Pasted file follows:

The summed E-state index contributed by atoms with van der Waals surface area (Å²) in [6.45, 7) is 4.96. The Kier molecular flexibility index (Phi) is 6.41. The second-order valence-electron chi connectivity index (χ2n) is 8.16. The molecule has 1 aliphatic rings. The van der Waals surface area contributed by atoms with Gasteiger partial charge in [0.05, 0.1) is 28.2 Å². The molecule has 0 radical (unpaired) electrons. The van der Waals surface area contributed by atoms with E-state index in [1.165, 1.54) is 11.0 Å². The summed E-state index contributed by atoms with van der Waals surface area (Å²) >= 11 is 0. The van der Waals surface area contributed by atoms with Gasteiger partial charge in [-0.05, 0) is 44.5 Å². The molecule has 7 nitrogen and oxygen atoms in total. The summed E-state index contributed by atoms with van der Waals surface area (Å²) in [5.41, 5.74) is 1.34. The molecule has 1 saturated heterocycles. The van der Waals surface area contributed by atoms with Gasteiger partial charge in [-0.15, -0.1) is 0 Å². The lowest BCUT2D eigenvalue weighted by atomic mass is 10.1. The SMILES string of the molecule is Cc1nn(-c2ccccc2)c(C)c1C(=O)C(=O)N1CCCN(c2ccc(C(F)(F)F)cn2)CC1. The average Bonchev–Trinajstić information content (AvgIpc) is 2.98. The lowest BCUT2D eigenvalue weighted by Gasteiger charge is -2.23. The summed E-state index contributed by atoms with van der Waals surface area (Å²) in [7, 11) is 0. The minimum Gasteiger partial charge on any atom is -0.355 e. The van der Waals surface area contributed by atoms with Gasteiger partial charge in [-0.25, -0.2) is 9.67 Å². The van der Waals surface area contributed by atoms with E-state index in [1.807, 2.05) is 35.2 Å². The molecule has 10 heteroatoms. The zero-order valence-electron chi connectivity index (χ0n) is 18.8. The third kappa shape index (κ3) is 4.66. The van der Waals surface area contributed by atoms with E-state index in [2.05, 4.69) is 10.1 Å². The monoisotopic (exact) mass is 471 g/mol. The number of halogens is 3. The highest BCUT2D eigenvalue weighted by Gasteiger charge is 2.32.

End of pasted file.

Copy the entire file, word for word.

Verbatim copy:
The summed E-state index contributed by atoms with van der Waals surface area (Å²) in [6.45, 7) is 4.96. The Kier molecular flexibility index (Phi) is 6.41. The second-order valence-electron chi connectivity index (χ2n) is 8.16. The molecule has 1 aliphatic rings. The van der Waals surface area contributed by atoms with Gasteiger partial charge in [0.05, 0.1) is 28.2 Å². The molecule has 0 radical (unpaired) electrons. The van der Waals surface area contributed by atoms with E-state index in [1.165, 1.54) is 11.0 Å². The summed E-state index contributed by atoms with van der Waals surface area (Å²) >= 11 is 0. The van der Waals surface area contributed by atoms with Gasteiger partial charge in [-0.05, 0) is 44.5 Å². The molecule has 7 nitrogen and oxygen atoms in total. The summed E-state index contributed by atoms with van der Waals surface area (Å²) in [5.41, 5.74) is 1.34. The molecule has 1 saturated heterocycles. The van der Waals surface area contributed by atoms with Gasteiger partial charge in [-0.15, -0.1) is 0 Å². The lowest BCUT2D eigenvalue weighted by atomic mass is 10.1. The SMILES string of the molecule is Cc1nn(-c2ccccc2)c(C)c1C(=O)C(=O)N1CCCN(c2ccc(C(F)(F)F)cn2)CC1. The average Bonchev–Trinajstić information content (AvgIpc) is 2.98. The lowest BCUT2D eigenvalue weighted by Gasteiger charge is -2.23. The summed E-state index contributed by atoms with van der Waals surface area (Å²) in [7, 11) is 0. The minimum Gasteiger partial charge on any atom is -0.355 e. The van der Waals surface area contributed by atoms with Gasteiger partial charge in [-0.25, -0.2) is 9.67 Å². The van der Waals surface area contributed by atoms with E-state index in [1.807, 2.05) is 35.2 Å². The molecule has 10 heteroatoms. The zero-order valence-electron chi connectivity index (χ0n) is 18.8. The third kappa shape index (κ3) is 4.66. The van der Waals surface area contributed by atoms with E-state index in [2.05, 4.69) is 10.1 Å². The monoisotopic (exact) mass is 471 g/mol. The number of halogens is 3. The highest BCUT2D eigenvalue weighted by Gasteiger charge is 2.32.